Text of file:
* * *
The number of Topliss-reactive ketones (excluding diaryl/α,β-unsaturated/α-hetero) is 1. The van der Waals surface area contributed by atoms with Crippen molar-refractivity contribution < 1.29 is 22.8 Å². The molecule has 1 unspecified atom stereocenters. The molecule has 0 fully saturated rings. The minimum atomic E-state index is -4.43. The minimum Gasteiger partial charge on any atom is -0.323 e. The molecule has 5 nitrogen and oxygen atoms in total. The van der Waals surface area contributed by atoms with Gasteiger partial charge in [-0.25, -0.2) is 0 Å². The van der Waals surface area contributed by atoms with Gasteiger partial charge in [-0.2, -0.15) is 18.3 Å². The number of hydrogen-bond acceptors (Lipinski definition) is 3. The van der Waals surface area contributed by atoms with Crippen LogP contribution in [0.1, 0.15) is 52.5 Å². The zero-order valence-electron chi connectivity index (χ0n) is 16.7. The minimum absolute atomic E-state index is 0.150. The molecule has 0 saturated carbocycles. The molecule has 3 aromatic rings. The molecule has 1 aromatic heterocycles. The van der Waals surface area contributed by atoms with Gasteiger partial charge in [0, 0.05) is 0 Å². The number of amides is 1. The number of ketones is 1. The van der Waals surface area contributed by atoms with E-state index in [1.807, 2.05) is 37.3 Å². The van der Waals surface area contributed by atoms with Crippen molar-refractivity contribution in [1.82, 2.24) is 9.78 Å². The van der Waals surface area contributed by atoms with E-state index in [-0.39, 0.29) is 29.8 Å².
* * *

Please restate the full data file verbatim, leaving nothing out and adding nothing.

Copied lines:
The number of Topliss-reactive ketones (excluding diaryl/α,β-unsaturated/α-hetero) is 1. The van der Waals surface area contributed by atoms with Crippen molar-refractivity contribution < 1.29 is 22.8 Å². The molecule has 1 unspecified atom stereocenters. The molecule has 0 fully saturated rings. The minimum atomic E-state index is -4.43. The minimum Gasteiger partial charge on any atom is -0.323 e. The molecule has 5 nitrogen and oxygen atoms in total. The van der Waals surface area contributed by atoms with Gasteiger partial charge in [-0.25, -0.2) is 0 Å². The van der Waals surface area contributed by atoms with Gasteiger partial charge in [-0.2, -0.15) is 18.3 Å². The number of hydrogen-bond acceptors (Lipinski definition) is 3. The van der Waals surface area contributed by atoms with Crippen LogP contribution in [0.1, 0.15) is 52.5 Å². The zero-order valence-electron chi connectivity index (χ0n) is 16.7. The minimum absolute atomic E-state index is 0.150. The molecule has 0 saturated carbocycles. The molecule has 3 aromatic rings. The molecule has 1 aromatic heterocycles. The van der Waals surface area contributed by atoms with Gasteiger partial charge in [0, 0.05) is 0 Å². The number of amides is 1. The number of ketones is 1. The van der Waals surface area contributed by atoms with E-state index in [1.807, 2.05) is 37.3 Å². The van der Waals surface area contributed by atoms with Crippen molar-refractivity contribution in [1.82, 2.24) is 9.78 Å². The van der Waals surface area contributed by atoms with E-state index in [-0.39, 0.29) is 29.8 Å².